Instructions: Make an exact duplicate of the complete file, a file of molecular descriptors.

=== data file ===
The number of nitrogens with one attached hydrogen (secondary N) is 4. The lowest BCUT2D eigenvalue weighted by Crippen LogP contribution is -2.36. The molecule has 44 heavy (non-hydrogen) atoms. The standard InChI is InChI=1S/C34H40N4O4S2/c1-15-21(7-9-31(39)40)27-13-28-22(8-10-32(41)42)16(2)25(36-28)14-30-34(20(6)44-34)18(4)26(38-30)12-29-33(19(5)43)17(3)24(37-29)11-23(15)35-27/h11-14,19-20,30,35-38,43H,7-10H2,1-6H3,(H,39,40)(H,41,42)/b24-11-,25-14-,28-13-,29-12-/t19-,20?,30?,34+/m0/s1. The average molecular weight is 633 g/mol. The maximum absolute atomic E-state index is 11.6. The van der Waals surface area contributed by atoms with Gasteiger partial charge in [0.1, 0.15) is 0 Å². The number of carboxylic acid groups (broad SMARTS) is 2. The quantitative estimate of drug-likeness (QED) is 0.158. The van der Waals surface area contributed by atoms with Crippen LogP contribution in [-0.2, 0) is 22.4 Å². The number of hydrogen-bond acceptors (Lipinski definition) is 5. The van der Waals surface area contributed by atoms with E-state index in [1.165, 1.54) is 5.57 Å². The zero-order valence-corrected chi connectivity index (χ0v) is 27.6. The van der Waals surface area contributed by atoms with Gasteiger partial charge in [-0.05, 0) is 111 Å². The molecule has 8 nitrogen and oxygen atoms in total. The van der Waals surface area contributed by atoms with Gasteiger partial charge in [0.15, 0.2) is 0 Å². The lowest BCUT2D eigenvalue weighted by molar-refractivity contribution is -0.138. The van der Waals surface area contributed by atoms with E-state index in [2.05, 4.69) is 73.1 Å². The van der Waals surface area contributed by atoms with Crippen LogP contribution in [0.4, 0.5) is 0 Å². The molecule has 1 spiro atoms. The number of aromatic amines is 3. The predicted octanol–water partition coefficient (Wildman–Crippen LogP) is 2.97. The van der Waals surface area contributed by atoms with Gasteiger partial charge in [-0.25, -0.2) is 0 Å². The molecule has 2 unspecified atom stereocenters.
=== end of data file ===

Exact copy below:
The number of nitrogens with one attached hydrogen (secondary N) is 4. The lowest BCUT2D eigenvalue weighted by Crippen LogP contribution is -2.36. The molecule has 44 heavy (non-hydrogen) atoms. The standard InChI is InChI=1S/C34H40N4O4S2/c1-15-21(7-9-31(39)40)27-13-28-22(8-10-32(41)42)16(2)25(36-28)14-30-34(20(6)44-34)18(4)26(38-30)12-29-33(19(5)43)17(3)24(37-29)11-23(15)35-27/h11-14,19-20,30,35-38,43H,7-10H2,1-6H3,(H,39,40)(H,41,42)/b24-11-,25-14-,28-13-,29-12-/t19-,20?,30?,34+/m0/s1. The average molecular weight is 633 g/mol. The maximum absolute atomic E-state index is 11.6. The van der Waals surface area contributed by atoms with Gasteiger partial charge in [0.1, 0.15) is 0 Å². The number of carboxylic acid groups (broad SMARTS) is 2. The quantitative estimate of drug-likeness (QED) is 0.158. The van der Waals surface area contributed by atoms with Crippen LogP contribution in [-0.2, 0) is 22.4 Å². The number of hydrogen-bond acceptors (Lipinski definition) is 5. The van der Waals surface area contributed by atoms with E-state index in [1.165, 1.54) is 5.57 Å². The zero-order valence-corrected chi connectivity index (χ0v) is 27.6. The van der Waals surface area contributed by atoms with Gasteiger partial charge in [-0.05, 0) is 111 Å². The molecule has 8 nitrogen and oxygen atoms in total. The van der Waals surface area contributed by atoms with Gasteiger partial charge in [0.15, 0.2) is 0 Å². The lowest BCUT2D eigenvalue weighted by molar-refractivity contribution is -0.138. The van der Waals surface area contributed by atoms with E-state index in [2.05, 4.69) is 73.1 Å². The van der Waals surface area contributed by atoms with Crippen LogP contribution in [0.4, 0.5) is 0 Å². The molecule has 1 spiro atoms. The number of aromatic amines is 3. The predicted octanol–water partition coefficient (Wildman–Crippen LogP) is 2.97. The van der Waals surface area contributed by atoms with Gasteiger partial charge in [-0.25, -0.2) is 0 Å². The molecule has 2 unspecified atom stereocenters.